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Whenever you see overly long comment threads – flag. Comments are not the place for answers, long discussions or follow-up questions. Comments should be seen as temporary; moderators can clean them up any time.

That’s what I did with that thread too (someone flagged the last reply as rude and I agreed).

When you have an answer – write an answer. If it is wrong, you can delete it later.

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The comment thread is no longer with us...

As for me community moderation worked here, first via community making a point, then by moderator enforcing that point.

It is hard to make clear rule-like distinction on this without stiffing valid uses of comments like clarifying details. However I think deliberately using them for developing answer is clear misuse and... well - the comment thread is no longer with us. :)

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In my opinion, one has to distinguish between seeing an answer as

  • an answer to the question,

and

  • a solution to the problem.

When I'm reading a question that I know the answer to (i.e., I can provide the solution to the problem) I write an answer.

However, when I'm reading a question for that I might have seen/found a/the problem/flaw (i.e., I neither know that for sure nor did I test my idea/feeling) I post a comment.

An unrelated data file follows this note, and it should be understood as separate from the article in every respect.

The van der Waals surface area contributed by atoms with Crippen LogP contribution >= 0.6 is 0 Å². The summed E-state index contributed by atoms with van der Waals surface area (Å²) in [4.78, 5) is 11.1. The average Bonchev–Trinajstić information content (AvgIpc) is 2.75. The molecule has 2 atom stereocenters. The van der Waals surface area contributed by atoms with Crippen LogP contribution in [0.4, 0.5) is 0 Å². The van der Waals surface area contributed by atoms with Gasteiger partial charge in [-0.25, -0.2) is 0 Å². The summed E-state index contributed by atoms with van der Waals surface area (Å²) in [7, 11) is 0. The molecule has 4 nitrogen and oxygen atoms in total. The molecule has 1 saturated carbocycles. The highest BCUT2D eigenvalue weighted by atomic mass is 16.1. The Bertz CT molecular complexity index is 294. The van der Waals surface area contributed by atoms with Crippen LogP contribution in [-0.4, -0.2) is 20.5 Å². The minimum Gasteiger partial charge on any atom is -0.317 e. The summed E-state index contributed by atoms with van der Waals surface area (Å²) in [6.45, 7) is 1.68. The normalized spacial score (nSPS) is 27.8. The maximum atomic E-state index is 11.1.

I don't intend to do whatever I want, as @Chip described it—this is just my personal intuitive way of responding to the question under the given circumstances.

Oftentimes, however, the actual solution is either just a one-line (or even one-word) answer, and when posting this as a comment, one does not yet know this is the answer.

Also, suppose an existing answer does lack only a tiny bit to be complete (i.e., the problem is not yet solved). In that case, I would choose to comment this answer instead of copying the whole code, then add/edit the single missing/wrong line, and provide this (complete) answer. No matter if the particular (incomplete) answer was written just a couple minutes ago or a decade ago, I don't feel right about posting an answer in that case.